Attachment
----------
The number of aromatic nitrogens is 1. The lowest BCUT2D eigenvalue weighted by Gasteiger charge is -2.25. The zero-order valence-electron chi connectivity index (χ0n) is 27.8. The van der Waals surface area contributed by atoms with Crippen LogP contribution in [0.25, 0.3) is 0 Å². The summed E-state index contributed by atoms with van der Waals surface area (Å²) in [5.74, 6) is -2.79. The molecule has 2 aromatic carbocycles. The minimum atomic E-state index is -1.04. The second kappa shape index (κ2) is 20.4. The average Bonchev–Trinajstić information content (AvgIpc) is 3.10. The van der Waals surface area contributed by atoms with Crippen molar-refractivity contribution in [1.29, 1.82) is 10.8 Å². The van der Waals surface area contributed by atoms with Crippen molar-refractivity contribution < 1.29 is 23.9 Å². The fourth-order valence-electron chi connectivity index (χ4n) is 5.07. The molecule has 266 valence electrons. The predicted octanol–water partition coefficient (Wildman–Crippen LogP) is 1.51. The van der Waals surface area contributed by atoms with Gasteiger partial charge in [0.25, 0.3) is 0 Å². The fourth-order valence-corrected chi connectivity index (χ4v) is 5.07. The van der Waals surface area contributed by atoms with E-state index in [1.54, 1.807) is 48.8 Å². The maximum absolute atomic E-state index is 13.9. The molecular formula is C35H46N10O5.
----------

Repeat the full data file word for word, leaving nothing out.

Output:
The number of aromatic nitrogens is 1. The lowest BCUT2D eigenvalue weighted by Gasteiger charge is -2.25. The zero-order valence-electron chi connectivity index (χ0n) is 27.8. The van der Waals surface area contributed by atoms with Crippen LogP contribution in [0.25, 0.3) is 0 Å². The summed E-state index contributed by atoms with van der Waals surface area (Å²) in [5.74, 6) is -2.79. The molecule has 2 aromatic carbocycles. The minimum atomic E-state index is -1.04. The second kappa shape index (κ2) is 20.4. The average Bonchev–Trinajstić information content (AvgIpc) is 3.10. The van der Waals surface area contributed by atoms with Crippen molar-refractivity contribution in [1.29, 1.82) is 10.8 Å². The van der Waals surface area contributed by atoms with Crippen molar-refractivity contribution < 1.29 is 23.9 Å². The fourth-order valence-electron chi connectivity index (χ4n) is 5.07. The molecule has 266 valence electrons. The predicted octanol–water partition coefficient (Wildman–Crippen LogP) is 1.51. The van der Waals surface area contributed by atoms with Gasteiger partial charge in [0.25, 0.3) is 0 Å². The fourth-order valence-corrected chi connectivity index (χ4v) is 5.07. The van der Waals surface area contributed by atoms with E-state index in [1.54, 1.807) is 48.8 Å². The maximum absolute atomic E-state index is 13.9. The molecular formula is C35H46N10O5.